New report describes community resilience in Northern Border Region
Describing the resilience to major economic, ecological and climate change by rural communities across northern New England and New York through qualitative and quantitative data is the objective of a new report written by University of Maine researchers Adam Daigneault and Aaron Weiskittel and their colleagues.
The project team and partners will present key findings from the report during a free, public webinar at 4 p.m. on Thursday, May 25. Registration is available online.
Cities, towns and villages throughout the Northern Border Region, which encompasses areas of Maine, New Hampshire, Vermont, and New York that border Canada, are more likely to have higher levels of unemployment, population loss and lower incomes than neighboring areas. By providing objective metrics to explore these issues and how communities endure them, researchers hope their new report will help guide strategic investments from the federal and state governments to aid the region.
Community resilience can be measured by the ability to support human well-being in the aftermath of disruptive events such as recession, local loss of industry or a global pandemic, according to researchers. In their report, researchers provide community-level insight by developing quantitative indicators of socioeconomic resilience and baseline data for people’s views on assets and challenges. They also determined ways to use ecological data to help analyze community resilience.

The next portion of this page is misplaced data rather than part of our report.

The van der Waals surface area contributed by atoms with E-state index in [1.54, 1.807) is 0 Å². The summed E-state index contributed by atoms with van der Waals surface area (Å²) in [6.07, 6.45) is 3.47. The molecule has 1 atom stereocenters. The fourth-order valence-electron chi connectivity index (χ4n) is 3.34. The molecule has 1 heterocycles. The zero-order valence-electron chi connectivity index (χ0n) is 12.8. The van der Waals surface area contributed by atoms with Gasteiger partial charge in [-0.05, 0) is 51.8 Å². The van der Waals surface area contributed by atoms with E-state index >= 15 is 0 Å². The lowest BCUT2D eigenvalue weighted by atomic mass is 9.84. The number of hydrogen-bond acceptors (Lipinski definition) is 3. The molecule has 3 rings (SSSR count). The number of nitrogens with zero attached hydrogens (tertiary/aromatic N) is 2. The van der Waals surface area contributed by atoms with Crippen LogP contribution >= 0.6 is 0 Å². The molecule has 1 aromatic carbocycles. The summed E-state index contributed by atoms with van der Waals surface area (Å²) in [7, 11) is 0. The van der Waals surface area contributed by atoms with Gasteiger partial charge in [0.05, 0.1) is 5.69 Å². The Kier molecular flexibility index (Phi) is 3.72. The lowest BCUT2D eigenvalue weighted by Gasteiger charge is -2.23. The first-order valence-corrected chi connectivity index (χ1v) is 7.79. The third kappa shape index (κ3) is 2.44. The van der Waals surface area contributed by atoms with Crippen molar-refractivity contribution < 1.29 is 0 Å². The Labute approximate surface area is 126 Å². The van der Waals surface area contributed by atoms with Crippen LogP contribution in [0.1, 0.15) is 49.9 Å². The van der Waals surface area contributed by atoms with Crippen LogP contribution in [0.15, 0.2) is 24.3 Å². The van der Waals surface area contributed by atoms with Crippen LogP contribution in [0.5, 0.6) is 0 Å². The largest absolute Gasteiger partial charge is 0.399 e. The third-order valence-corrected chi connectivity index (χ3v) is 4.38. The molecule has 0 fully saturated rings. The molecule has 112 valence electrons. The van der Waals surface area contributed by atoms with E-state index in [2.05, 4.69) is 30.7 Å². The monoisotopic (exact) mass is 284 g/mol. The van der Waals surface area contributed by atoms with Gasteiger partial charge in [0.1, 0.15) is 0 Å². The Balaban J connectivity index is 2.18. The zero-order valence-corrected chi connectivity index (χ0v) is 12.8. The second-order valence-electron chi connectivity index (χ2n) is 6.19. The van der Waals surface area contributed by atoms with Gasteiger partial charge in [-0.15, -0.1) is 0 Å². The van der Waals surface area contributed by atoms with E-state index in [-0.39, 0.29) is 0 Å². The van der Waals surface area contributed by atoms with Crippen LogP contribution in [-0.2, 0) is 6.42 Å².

“Our study demonstrates the utility of using objective data to understand resilience trends at the community scale,” says Daigenault, lead author of the report and University of Maine E.L. Giddings Associate Professor of Forest Policy and Economics. “The abundance of forestland in the region can be a blessing and a curse. While forests provide a range of ecosystem services like fiber, recreation, and clean water to local communities, we also found that highly resource-dependent communities can be less resilient than other parts of the region.”
Daigneault and Weiskitell, director of the UMaine Center for Research on Sustainable Forests, worked on the report with Kerry Daigle, Kelly Hamshaw, Meredith Niles and Claire Whitehouse from the University of Vermont; Sarah Garlick and Anthea Lavallee from the Hubbard Brook Research Foundation; and Christopher Woodall from the U.S. Forest Service’s Northern Research Station.
Visit the Center for Research on Sustainable Forests website for more information.
Contact: Adam Daigneault, firstname.lastname@example.org